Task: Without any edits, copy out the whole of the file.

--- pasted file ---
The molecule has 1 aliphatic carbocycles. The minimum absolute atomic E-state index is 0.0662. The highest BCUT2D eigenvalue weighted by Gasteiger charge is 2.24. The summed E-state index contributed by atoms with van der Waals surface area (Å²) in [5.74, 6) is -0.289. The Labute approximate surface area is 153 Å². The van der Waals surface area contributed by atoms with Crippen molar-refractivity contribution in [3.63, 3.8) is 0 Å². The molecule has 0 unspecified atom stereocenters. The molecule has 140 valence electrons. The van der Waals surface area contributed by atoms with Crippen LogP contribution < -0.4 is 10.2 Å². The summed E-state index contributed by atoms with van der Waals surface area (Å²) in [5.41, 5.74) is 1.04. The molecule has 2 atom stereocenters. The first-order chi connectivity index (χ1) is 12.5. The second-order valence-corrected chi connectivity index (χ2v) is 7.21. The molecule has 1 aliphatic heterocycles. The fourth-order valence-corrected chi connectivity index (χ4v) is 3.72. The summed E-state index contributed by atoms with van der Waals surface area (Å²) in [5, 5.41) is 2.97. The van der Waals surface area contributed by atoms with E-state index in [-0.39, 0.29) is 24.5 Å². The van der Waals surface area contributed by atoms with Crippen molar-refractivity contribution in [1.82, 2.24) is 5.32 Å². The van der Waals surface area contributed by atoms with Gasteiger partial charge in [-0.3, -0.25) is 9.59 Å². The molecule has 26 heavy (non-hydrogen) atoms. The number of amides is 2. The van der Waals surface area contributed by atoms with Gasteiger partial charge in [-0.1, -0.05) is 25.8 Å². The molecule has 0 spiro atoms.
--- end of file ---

The molecule has 1 aliphatic carbocycles. The minimum absolute atomic E-state index is 0.0662. The highest BCUT2D eigenvalue weighted by Gasteiger charge is 2.24. The summed E-state index contributed by atoms with van der Waals surface area (Å²) in [5.74, 6) is -0.289. The Labute approximate surface area is 153 Å². The van der Waals surface area contributed by atoms with Crippen molar-refractivity contribution in [3.63, 3.8) is 0 Å². The molecule has 0 unspecified atom stereocenters. The molecule has 140 valence electrons. The van der Waals surface area contributed by atoms with Crippen LogP contribution < -0.4 is 10.2 Å². The summed E-state index contributed by atoms with van der Waals surface area (Å²) in [5.41, 5.74) is 1.04. The molecule has 2 atom stereocenters. The first-order chi connectivity index (χ1) is 12.5. The second-order valence-corrected chi connectivity index (χ2v) is 7.21. The molecule has 1 aliphatic heterocycles. The fourth-order valence-corrected chi connectivity index (χ4v) is 3.72. The summed E-state index contributed by atoms with van der Waals surface area (Å²) in [5, 5.41) is 2.97. The van der Waals surface area contributed by atoms with E-state index in [-0.39, 0.29) is 24.5 Å². The van der Waals surface area contributed by atoms with Crippen molar-refractivity contribution in [1.82, 2.24) is 5.32 Å². The van der Waals surface area contributed by atoms with Gasteiger partial charge in [-0.3, -0.25) is 9.59 Å². The molecule has 26 heavy (non-hydrogen) atoms. The number of amides is 2. The van der Waals surface area contributed by atoms with Gasteiger partial charge in [-0.1, -0.05) is 25.8 Å². The molecule has 0 spiro atoms.